A Journey Across Rajasthan

After a recent adventure to the subcontinent, Tim Grey shares his impressions of the princely state of Rajasthan, its elusive leopards and fragrant spice-infused samosas.
June 2018

After a recent adventure to the subcontinent, Tim Grey shares his impressions of the princely state of Rajasthan, its elusive leopards and fragrant spice-infused samosas.

We’ve been in the back of the jeep for about an hour when the sun crawls down the sides of the globular granite hills and sinks into Jawai Bandh dam. Tiny islands of lavender stone float out across it, and scrubby trees rise up from the waters. A lone fishing boat paddles slowly homeward. This, so we’re told, is when the leopards descend from the hills.

From past experience, I’m cynical about the chances of sighting one. Leopards, like other apex predators, are experts at remaining hidden - that’s the whole point of lurking around in the dark, which they’ve been doing successfully for thousands of years. Not seeing one doesn’t bother me in the least; it’s wonderful to be riding around in the gathering dusk, the desert air rapidly cooling and the local tribespeople driving their buffalo back to camp, lowing.

It’s a very different atmosphere here in the wilderness of Jawai Bandh to the rest of Rajasthan, the largest state in India. Set in the north-west, and bordering neighbouring Pakistan, it’s wildly diverse country, ranging from the mountainous forests outside Udaipur to the wastes of the Thar Desert. With three weeks dedicated to zig-zagging the state, we barely touched the sides of a nation it’d take a lifetime to explore properly.

After decompressing in Delhi for a few days, our intrepid driver, guide and sometime dining partner Sonyu ferried us out of that heaving metropolis. Fittingly, our first destination was Jaipur, the Rajasthani capital. The city was founded in the 17th century by Jai Singh II, a descendent of the ancient Rajput family, the Kachhwahas, who built the extraordinary Amber Fort (pronounced am-mer).

Constructed from marble and pink sandstone, the palace sits on a steep hillside, and fortified stairwells snake up the nearby range. A chain of depressed-looking elephants lump tourists up to the main gate - we felt better about the short walk. The interior is spectacular; a rambling, multi-storey castle seems to have sprouted organically. Windows are constructed from an intricate lattice of rose-coloured sandstone, which swirls into stars and diamonds, and delicate foliage and birdlife is still visible painted on the walls.

Despite the abundant culture, we came as much for the grub as we did the history. Set within Jaleb Chowk, perched on a rooftop overlooking the main gateway is 1135 AD, an excellent little restaurant serving traditional Rajasthani cuisine with contemporary care. The Dahi Kebab, made from house-made hung curd and cooked over the grill, is at once tart and deeply savoury, and the Maans Ka Soweta is as good a rendition of the regional lamb favourite - prepared with sharp green chilli and millet - as you’re ever gonna get.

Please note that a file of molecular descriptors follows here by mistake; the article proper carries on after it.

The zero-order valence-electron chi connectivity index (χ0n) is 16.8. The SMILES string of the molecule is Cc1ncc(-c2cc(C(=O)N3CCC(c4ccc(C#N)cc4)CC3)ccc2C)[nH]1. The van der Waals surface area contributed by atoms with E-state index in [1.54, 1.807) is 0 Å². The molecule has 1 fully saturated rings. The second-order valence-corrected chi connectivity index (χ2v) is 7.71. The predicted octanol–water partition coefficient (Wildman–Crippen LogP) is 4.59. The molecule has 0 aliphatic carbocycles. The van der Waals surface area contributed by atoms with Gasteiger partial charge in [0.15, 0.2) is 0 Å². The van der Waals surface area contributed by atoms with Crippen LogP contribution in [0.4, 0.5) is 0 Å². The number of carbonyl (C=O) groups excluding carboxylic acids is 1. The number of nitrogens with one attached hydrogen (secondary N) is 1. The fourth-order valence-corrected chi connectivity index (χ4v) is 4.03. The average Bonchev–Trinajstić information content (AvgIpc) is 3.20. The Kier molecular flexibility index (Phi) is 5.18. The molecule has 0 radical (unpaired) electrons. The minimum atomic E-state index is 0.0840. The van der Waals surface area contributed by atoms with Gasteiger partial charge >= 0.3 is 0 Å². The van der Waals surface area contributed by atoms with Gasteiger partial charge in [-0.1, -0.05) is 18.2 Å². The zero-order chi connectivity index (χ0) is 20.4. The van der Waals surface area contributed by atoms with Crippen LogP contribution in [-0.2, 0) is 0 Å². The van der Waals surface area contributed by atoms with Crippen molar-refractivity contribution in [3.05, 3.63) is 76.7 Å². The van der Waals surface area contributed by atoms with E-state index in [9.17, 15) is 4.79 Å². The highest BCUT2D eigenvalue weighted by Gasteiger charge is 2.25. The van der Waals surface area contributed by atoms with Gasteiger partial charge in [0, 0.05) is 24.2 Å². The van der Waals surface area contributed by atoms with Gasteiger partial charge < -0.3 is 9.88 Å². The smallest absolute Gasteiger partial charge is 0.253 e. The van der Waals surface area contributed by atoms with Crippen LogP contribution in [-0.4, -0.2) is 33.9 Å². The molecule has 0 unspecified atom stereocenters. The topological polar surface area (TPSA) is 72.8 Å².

Obviously, though, Indian dining isn’t all about the high-end - what you find on the streets is likely to be even more delicious. We trudged the pink-walled streets in search of a famed samosa-wallah, who’d set up in a gateway. His cart was weighed down with hundreds of freshly-cooked samosa - which, for good reason, are in high demand - with crisp casings made with a perfectly short pastry, spiked with spicy green chilli within. Likewise, down a laneway, we found a small trader who’d parked under a pipal tree outside a temple. He served us delightful little globes of puri he was frying in an enormous wok, topped with hot daal cooked with chickpeas, coriander, raw spanish onion and tamarind. We sat on a doorway to eat it, and watched him chase away some monkeys with his monkey-chasing stick.

Jaipur also provided perhaps the best shopping experience in India, with the excellent (and ethical) Anokhi store. The company has been making hand-printed textiles for over forty years, and the quality of their clothing is impeccable. It also has deep roots in the city, employing local craftspeople to create its designs using hand-carved woodblock prints - and paying them a fair price. This was the exact point at which we realised our 30 kilo baggage limitation simply wasn’t going to suffice.

Jodhpur didn’t help the situation. Well-known for its handicrafts and antiques, an elegant gold-chased Buddha I found at a local dealer pushed me decidedly over my limit. With newly-inflated bags, Sonyu transferred us to a rickshaw in order to enter the winding spiral that is the old city. Painted almost entirely in vivid blue, the medieval network of streets is still thriving today, pulsing with foot-traffic and motorcycles - not to mention cows. At twilight, clans of children raucously sing their way to temple, while fruit-vendors haul their wooden carts up the hill. Mehrangarh is the imposing centre of the town, standing solitary on an enormous rock with the city radiating out around it. While the 15th century fort is by far the most popular attraction, we preferred what seemed to be the least popular - a 72-hectare conservation park on the rear of the palace walls. While India isn’t particularly well-known for its ecotourism, Rao Jodha Desert Rock Park is a wonderful example of what’s possible in the rapidly-developing country. After the crush of Jodhpur’s streets, the serenity of Rao Jodha was extremely welcome, with its stream bordered by native plantings and birdlife.